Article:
Pereat, 1895
Andreoni Orazio (active 19th Century)
Image © Russell-Cotes Art Gallery and Museum


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Pereat is an example of strong women – a theme appearing throughout the Russell-Cotes. The sculpture depicts two female spectators, in classical clothes, at a gladiatorial arena. ‘Pereat’ is from the Latin phrase ‘fiat iustitia et pereat mundus’ meaning ‘let justice be done, even if the world should perish’. This was shouted by spectators in the Roman amphitheatre.

Gladiators were professional fighters who entertained crowds in Roman arenas fighting each other or wild animals, sometimes to the death. The gladiators were often condemned criminals, prisoners-of-war or enslaved people.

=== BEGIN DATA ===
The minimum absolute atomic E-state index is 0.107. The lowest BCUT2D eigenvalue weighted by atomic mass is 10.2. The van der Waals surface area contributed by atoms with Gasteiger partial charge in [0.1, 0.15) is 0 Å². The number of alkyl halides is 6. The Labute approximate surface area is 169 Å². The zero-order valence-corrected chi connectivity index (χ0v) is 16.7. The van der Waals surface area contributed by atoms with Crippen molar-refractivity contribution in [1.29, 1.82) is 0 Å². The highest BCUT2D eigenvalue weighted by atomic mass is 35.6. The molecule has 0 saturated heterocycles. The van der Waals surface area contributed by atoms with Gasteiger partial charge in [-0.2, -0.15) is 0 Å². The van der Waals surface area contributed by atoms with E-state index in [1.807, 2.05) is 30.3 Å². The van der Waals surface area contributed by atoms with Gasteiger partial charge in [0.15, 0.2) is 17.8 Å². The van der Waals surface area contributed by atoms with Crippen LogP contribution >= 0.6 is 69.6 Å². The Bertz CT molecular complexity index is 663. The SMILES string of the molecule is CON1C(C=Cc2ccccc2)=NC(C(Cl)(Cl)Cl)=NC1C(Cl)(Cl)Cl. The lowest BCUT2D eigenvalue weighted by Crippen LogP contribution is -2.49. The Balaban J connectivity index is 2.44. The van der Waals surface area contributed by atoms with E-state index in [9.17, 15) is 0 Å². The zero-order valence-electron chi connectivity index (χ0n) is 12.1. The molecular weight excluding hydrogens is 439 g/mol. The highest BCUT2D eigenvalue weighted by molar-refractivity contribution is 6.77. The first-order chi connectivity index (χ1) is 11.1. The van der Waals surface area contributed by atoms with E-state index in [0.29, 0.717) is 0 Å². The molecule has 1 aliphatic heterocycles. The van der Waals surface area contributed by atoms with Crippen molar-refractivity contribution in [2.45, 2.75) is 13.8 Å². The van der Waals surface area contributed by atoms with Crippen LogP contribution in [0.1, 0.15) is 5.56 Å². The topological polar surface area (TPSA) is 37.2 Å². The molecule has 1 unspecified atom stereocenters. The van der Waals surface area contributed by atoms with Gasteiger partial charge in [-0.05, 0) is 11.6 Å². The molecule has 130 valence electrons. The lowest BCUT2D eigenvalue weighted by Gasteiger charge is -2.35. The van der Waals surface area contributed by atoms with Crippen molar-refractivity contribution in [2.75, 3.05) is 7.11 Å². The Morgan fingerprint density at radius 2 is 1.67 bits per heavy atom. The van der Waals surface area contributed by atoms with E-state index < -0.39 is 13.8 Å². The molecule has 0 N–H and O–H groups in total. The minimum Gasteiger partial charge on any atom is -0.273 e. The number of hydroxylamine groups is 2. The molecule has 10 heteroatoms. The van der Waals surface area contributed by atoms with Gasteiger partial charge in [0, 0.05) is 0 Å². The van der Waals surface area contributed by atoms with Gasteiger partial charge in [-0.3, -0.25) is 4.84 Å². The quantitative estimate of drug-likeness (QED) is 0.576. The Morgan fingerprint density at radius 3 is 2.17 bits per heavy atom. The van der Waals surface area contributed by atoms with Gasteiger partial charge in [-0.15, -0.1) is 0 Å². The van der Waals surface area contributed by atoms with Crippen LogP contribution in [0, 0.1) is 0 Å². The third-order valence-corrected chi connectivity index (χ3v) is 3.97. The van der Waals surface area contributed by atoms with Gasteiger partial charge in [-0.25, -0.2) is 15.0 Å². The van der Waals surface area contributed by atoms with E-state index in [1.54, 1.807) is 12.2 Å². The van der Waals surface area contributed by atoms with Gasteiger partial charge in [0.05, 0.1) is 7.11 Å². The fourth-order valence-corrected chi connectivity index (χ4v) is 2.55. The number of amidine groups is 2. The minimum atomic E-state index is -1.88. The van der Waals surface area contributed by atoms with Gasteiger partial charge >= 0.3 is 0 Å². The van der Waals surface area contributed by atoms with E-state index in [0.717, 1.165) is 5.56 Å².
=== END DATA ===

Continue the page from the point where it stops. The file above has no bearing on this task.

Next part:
This statue’s original pedestal was lost but has been copied from the original marble and bronze group at the Wadsworth Atheneum Museum, USA. It shows a gladiatorial helmet, short sword and relief panel with a view of the arena and audience – including the two females. This plaster version was made by Andreoni’s studio in Rome. For dramatic effect, Merton placed Pereat on the Upper Balcony with the visitor below in the intimidating position of a defeated gladiator.

Andreoni was a prolific sculptor of figures and busts. He was based in Rome, but sent works for exhibition as far as Glasgow, Paris, Berlin and he was active for a time in America, establishing his international reputation. Andreoni specialised in historical and biblical subjects. His expertise is evident here in the virtuoso handling of clothing delighting in the richness of detail. Perhaps Andreoni’s greatest contribution was his large workshop in Rome where a generation of sculptors received their training.


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